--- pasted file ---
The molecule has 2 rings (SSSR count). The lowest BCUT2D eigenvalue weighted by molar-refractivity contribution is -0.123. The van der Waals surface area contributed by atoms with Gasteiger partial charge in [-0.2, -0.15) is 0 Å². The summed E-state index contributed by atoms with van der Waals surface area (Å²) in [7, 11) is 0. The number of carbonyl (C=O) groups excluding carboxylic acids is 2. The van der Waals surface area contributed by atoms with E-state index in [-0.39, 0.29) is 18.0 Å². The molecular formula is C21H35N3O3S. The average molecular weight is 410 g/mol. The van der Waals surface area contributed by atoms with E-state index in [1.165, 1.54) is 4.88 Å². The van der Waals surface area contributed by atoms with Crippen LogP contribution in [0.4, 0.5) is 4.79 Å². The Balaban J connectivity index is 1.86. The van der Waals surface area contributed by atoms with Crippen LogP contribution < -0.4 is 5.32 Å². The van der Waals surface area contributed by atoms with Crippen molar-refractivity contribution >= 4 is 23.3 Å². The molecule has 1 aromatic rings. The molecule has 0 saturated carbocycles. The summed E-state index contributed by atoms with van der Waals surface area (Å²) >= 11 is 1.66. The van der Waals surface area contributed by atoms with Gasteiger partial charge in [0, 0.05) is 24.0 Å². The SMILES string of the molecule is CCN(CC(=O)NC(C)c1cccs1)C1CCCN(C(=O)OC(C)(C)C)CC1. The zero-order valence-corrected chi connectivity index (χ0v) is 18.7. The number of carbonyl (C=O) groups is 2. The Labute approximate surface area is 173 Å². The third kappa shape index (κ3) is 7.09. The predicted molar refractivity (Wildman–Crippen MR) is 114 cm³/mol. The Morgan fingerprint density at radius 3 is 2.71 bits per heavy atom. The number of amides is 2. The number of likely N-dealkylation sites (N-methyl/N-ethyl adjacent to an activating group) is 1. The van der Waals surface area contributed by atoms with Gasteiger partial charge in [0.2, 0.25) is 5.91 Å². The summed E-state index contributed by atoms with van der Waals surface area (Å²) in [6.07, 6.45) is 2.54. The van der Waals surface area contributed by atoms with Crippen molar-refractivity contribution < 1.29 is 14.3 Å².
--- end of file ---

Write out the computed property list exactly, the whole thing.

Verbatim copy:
The molecule has 2 rings (SSSR count). The lowest BCUT2D eigenvalue weighted by molar-refractivity contribution is -0.123. The van der Waals surface area contributed by atoms with Gasteiger partial charge in [-0.2, -0.15) is 0 Å². The summed E-state index contributed by atoms with van der Waals surface area (Å²) in [7, 11) is 0. The number of carbonyl (C=O) groups excluding carboxylic acids is 2. The van der Waals surface area contributed by atoms with E-state index in [-0.39, 0.29) is 18.0 Å². The molecular formula is C21H35N3O3S. The average molecular weight is 410 g/mol. The van der Waals surface area contributed by atoms with E-state index in [1.165, 1.54) is 4.88 Å². The van der Waals surface area contributed by atoms with Crippen LogP contribution in [0.4, 0.5) is 4.79 Å². The Balaban J connectivity index is 1.86. The van der Waals surface area contributed by atoms with Crippen LogP contribution < -0.4 is 5.32 Å². The van der Waals surface area contributed by atoms with Crippen molar-refractivity contribution >= 4 is 23.3 Å². The molecule has 1 aromatic rings. The molecule has 0 saturated carbocycles. The summed E-state index contributed by atoms with van der Waals surface area (Å²) >= 11 is 1.66. The van der Waals surface area contributed by atoms with Gasteiger partial charge in [0, 0.05) is 24.0 Å². The SMILES string of the molecule is CCN(CC(=O)NC(C)c1cccs1)C1CCCN(C(=O)OC(C)(C)C)CC1. The zero-order valence-corrected chi connectivity index (χ0v) is 18.7. The number of carbonyl (C=O) groups is 2. The Labute approximate surface area is 173 Å². The third kappa shape index (κ3) is 7.09. The predicted molar refractivity (Wildman–Crippen MR) is 114 cm³/mol. The Morgan fingerprint density at radius 3 is 2.71 bits per heavy atom. The number of amides is 2. The number of likely N-dealkylation sites (N-methyl/N-ethyl adjacent to an activating group) is 1. The van der Waals surface area contributed by atoms with Gasteiger partial charge in [0.2, 0.25) is 5.91 Å². The summed E-state index contributed by atoms with van der Waals surface area (Å²) in [6.07, 6.45) is 2.54. The van der Waals surface area contributed by atoms with Crippen molar-refractivity contribution < 1.29 is 14.3 Å².